But as President Barack Obama’s GOP critics lambaste him, as John McCain did for a “feckless foreign policy in which no one believes in American strength any more,” it’s worth remembering that some things haven’t changed since the bad old days. Because even at the height of the Cold War, the United States generally held back from direct confrontation with the Soviet Union in the face of its most provocative acts within its own sphere of influence — and no American president has ever had good options to the contrary.
When Soviet tanks rolled into Budapest to crush the Hungarian rebellion in 1956, Dwight D. Eisenhower was privately appalled and enraged. But, confronting global hotspots from Suez to Berlin to Southeast Asia, he confined himself in his State of the Union address two months later to saying only, “The recent events in Hungary demand that all free nations share to the extent of their capacity in the responsibility of granting asylum to victims of Communist persecution.”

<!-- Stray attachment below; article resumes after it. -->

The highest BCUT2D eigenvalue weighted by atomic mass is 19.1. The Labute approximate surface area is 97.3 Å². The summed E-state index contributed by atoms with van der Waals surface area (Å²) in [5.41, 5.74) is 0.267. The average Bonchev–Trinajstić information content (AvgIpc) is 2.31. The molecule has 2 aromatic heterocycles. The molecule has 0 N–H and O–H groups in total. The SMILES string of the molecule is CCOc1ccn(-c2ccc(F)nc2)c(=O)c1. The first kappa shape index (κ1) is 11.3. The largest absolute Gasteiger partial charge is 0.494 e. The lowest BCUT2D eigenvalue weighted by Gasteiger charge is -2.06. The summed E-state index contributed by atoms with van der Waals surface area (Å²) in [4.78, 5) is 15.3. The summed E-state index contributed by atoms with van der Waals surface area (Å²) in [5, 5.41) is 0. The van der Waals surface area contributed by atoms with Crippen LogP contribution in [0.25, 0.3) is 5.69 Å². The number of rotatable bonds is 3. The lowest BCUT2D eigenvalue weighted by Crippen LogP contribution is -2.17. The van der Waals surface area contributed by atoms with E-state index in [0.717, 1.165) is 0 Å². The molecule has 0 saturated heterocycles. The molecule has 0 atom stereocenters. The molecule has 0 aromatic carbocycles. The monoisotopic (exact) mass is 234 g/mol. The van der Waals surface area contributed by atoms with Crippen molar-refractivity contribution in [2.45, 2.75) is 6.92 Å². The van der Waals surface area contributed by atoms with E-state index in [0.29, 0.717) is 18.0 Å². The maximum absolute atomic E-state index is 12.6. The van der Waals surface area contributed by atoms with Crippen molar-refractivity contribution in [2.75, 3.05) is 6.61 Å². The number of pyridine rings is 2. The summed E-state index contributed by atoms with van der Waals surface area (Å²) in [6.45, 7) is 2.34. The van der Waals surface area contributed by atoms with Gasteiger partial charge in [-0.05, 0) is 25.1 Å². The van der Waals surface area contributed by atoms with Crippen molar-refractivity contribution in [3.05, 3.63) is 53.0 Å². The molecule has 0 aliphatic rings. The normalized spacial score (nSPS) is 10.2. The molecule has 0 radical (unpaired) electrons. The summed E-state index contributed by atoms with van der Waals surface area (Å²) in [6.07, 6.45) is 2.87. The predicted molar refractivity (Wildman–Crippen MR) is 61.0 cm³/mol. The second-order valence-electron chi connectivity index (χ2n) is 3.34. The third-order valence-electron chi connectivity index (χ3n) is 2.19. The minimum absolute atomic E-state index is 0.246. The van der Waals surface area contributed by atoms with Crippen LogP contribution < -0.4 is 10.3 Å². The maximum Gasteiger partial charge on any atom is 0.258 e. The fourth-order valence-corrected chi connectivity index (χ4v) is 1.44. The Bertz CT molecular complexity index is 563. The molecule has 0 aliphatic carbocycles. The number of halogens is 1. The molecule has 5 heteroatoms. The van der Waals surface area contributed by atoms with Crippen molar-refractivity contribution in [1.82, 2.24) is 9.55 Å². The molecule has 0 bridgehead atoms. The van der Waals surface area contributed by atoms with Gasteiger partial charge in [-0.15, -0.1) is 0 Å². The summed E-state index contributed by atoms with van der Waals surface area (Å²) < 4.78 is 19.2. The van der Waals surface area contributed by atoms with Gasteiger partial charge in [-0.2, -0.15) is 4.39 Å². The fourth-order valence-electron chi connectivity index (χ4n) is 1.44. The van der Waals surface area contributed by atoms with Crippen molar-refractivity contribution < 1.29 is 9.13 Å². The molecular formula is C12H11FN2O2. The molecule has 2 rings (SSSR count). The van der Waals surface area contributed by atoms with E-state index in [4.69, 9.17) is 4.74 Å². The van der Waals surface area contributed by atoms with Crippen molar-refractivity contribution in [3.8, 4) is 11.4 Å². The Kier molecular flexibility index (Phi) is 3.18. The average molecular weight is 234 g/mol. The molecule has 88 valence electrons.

When Soviet tanks smashed the Prague Spring of 1968, Lyndon Johnson’s secretary of state Dean Rusk — enmeshed in the geopolitics of the Vietnam war — let it be known that American foreign policy should content itself only to “demonstrate informally and tactfully that the USA welcomes gladly the steps of Czechoslovakia towards normalization.”
When the Soviets engineered martial law in Poland in 1981, that master cold warrior, Ronald Regan himself, did not “begin bombing in five minutes,” (as he once joked he might like to in a sound check for a radio address).